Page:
Dawn O'Porter: I got very depressed as I'd no work and feared my career was over
The 35-year-old broadcaster and teen novelist on depression, polygamy and flipping burgers for her A-list funnyman husband
There is such an issue for women on comedy-panel shows: I did 8 out of 10 Cats recently and afterwards I got loads of sh** [on Twitter] about the way I looked. That's why women don't go on these shows: if you have a hair out of place, you get negative comments. Men are allowed to just be funny; it's not fair at all – and I know so many women in the public eye who are so much funnier than men.
My mum's death when I was seven affected every part of my character
I didn't realise quite how much until I wrote my first book, Paper Aeroplanes. I wanted to write a book about teenage female friendship and the main character is a girl who lost her mum and went to live with her aunt in Guernsey, which was what happened to me. Seeing her trauma unfold on the page, I realised, oh my God, that's how it felt: I'd not realised how damaging it was, and I found writing it cathartic.
Needing other people's attention is in my soul
When something like (the death of a parent) happens, you want to be noticed. So it's no surprise that being in the public eye became important to me. I needed to make sure people knew I was around. I'm more relaxed now that the hole I had in my heart was filled, after I met Chris (O'Dowd, the IT Crowd and Bridesmaids actor, whom Porter married last year).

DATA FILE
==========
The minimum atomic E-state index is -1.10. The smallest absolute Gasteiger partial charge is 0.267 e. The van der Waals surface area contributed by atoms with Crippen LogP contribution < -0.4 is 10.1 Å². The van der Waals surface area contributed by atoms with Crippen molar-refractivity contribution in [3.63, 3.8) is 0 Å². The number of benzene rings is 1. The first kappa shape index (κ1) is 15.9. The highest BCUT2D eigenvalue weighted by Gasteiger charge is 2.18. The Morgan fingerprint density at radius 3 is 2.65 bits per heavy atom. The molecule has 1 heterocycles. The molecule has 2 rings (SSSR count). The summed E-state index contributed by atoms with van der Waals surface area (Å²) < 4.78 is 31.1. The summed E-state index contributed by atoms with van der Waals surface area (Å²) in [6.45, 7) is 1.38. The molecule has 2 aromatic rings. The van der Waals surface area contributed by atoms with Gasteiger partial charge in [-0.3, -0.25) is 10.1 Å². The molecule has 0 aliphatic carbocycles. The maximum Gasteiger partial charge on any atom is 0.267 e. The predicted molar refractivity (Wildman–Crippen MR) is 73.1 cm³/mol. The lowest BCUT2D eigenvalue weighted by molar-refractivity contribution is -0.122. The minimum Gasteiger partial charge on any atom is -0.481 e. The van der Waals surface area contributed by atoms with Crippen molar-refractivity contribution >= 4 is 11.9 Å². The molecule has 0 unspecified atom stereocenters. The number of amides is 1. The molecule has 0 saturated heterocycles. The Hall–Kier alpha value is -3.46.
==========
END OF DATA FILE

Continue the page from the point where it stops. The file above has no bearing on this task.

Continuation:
I got very depressed a few years ago when I wasn't getting any work
I was frightened that everything was over for me, so I put every piece of energy I had into being depressed, crying myself to sleep each night. But I'm full of regret for that two-and-a-half year period, as I forgot to take stock and appreciate what I had: I'd just met Chris, and was living this amazing life in LA. And I'm more happy writing now than appearing on TV; it's a relief.
I see how the marriages of couples in the public eye fail
Luckily when I first met Chris, we had time to establish ourselves as a couple and work through things before the flurry of fame came with Bridesmaids. People used to say to me, "Chris works away a lot, with all these lovely actresses ... " I was like, "Thanks!" But Chris and I have this expression: "Why go out for burgers when you have steak at home – steak that cooks you burgers."
Breastfeeding in public shouldn't be deemed inappropriate
One woman feeding her baby recently was told by a stranger to do it in the toilet, and she replied, "You go eat your lunch in the toilet!" Boobs have been sexualised to such an extent that when they get used for what they were put there for, it's seen as unsuitable. If I had a baby and I got criticised for it, I would aim my t** at their face, and squeeze.
I have issues with authority
I actually got kicked off the Duke of Edinburgh Award scheme at school. All that kind of regimented, "achieve, achieve, then get a certificate" thing isn't my bag.
Polygamy is not as harmful as tabloids make us believe
I did a documentary on polygamy and I visited this affluent family in Utah with three wives and 16 very happy, bright, socialised and interesting kids. Though I'm anti-religion, I admired the way they were bringing up the children within the family unit and I thought, they're making this work. We must stop this tabloid-level judgment of alternative groups of society. We need to look at the good and the bad and have a balanced argument.
Interview: ADAM JACQUES